Steve Kerr has no regrets about passing on Knicks, taking Warriors’ job

Steve Kerr finally coached at Madison Square Garden Saturday night, about three months later than Phil Jackson envisioned or hoped.

Kerr was Jackson’s first choice to coach the Knicks, and he was close to taking the job. But when the Warriors’ position opened and they pursued him, he couldn’t pass on the opportunity.

Few could blame him or say he didn’t make the right decision. The Warriors moved to 31 games over .500 and the Knicks dropped to 31 games under with a 106-92 loss to Golden State.

Kerr said the hardest part of picking the Warriors was turning down Jackson.

“It was difficult because I’m very, very close with him and I feel like I’m indebted to him for much of what’s transpired in my career,” he said. “But from the other side of things, it was just personal, family side.

“It was a lot easier to stay close to home, literally two miles from my daughter, who goes to Berkeley, and I got a team that has a lot of talent and a lot of great guys, so it was a good choice.”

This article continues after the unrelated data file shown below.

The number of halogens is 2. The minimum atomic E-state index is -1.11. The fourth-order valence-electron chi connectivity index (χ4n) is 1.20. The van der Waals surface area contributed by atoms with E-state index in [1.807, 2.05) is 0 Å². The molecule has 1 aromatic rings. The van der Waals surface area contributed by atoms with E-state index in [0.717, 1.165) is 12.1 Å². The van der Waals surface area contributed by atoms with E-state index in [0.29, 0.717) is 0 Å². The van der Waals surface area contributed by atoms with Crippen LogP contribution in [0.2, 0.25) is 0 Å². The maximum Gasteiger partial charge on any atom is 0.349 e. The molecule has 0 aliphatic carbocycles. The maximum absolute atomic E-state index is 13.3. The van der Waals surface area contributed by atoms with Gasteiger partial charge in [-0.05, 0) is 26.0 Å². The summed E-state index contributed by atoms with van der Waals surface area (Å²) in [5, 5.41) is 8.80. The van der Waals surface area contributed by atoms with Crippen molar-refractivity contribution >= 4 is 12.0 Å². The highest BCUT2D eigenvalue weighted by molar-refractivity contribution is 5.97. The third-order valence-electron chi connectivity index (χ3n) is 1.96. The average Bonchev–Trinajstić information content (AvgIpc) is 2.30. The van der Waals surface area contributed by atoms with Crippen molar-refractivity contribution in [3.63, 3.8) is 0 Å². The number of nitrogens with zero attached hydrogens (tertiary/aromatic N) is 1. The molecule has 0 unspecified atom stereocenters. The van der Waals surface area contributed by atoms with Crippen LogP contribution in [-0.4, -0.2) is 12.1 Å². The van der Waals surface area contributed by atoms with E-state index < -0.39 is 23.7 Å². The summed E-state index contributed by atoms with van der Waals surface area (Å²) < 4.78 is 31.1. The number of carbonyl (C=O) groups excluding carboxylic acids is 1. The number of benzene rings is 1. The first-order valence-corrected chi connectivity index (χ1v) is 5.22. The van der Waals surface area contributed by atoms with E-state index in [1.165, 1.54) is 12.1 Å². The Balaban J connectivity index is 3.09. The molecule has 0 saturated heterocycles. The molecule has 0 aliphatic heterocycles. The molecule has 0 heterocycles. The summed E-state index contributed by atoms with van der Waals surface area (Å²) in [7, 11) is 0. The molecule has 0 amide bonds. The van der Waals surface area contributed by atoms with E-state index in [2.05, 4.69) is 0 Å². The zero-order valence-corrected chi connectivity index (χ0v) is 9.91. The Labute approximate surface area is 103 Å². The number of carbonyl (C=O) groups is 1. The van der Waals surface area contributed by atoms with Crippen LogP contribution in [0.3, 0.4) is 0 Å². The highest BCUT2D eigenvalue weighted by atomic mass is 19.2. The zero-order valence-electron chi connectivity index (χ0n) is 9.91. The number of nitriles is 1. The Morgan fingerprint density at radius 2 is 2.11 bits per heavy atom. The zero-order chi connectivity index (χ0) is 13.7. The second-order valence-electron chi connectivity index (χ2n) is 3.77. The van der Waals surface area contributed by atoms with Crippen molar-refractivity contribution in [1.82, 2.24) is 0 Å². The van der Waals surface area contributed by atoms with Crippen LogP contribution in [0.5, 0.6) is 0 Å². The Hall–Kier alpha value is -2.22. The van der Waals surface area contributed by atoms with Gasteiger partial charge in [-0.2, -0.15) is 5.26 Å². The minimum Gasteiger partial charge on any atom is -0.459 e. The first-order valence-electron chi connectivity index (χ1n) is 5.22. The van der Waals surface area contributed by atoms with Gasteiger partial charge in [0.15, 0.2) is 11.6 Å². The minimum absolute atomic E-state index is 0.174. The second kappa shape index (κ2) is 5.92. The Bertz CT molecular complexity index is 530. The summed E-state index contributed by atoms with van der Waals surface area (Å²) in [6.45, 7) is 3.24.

Kerr, who played for Jackson with the Bulls, said he and his old coach have exchanged emails during the season and did so again Saturday. They planned to speak at the game. But Kerr didn’t offer an opinion on the Knicks (10-41) or how Jackson is handling this situation.

“Obviously, this is a work in progress,” he said. “It’s going to take some time, and he knew that when he took the job. Beyond that, honestly, I haven’t really paid much attention to it.”

Kerr said he is “comfortable” with his decision and that “it was just a better situation.” Actually, it couldn’t have worked out any better for him.

Not only is he close to home, he’s coaching the best backcourt in the league in dynamic All-Stars Stephen Curry and Klay Thompson and arguably the NBA’s deepest team. The Warriors (40-9) have the best record in the Western Conference and the second-best record in the NBA behind the Hawks (42-9).

Written by Lefty Aaron Brooks

Lefty Aaron Brooks

Aaron Brooks is a former D2 College Athlete who played both basketball and baseball for two different D2 Schools. Brooks gets his nickname, Lefty, from his pitching side which is different from his batting stance, his basketball shooting hand, and almost everything else ‘Lefty’ does on a daily basis. Aaron is also from the Terrapin state of Maryland which plays on his nickname as well, Lefty Dreissels, former Maryland Head Coach. Lefty joined WJS in 2013 and has grown with the website. Aaron ‘Lefty’ Brooks has guaranteed a Maryland National Championship in 2016. Lefty also preaches that Len Bias would have been greater than Jordan & Lebron combined!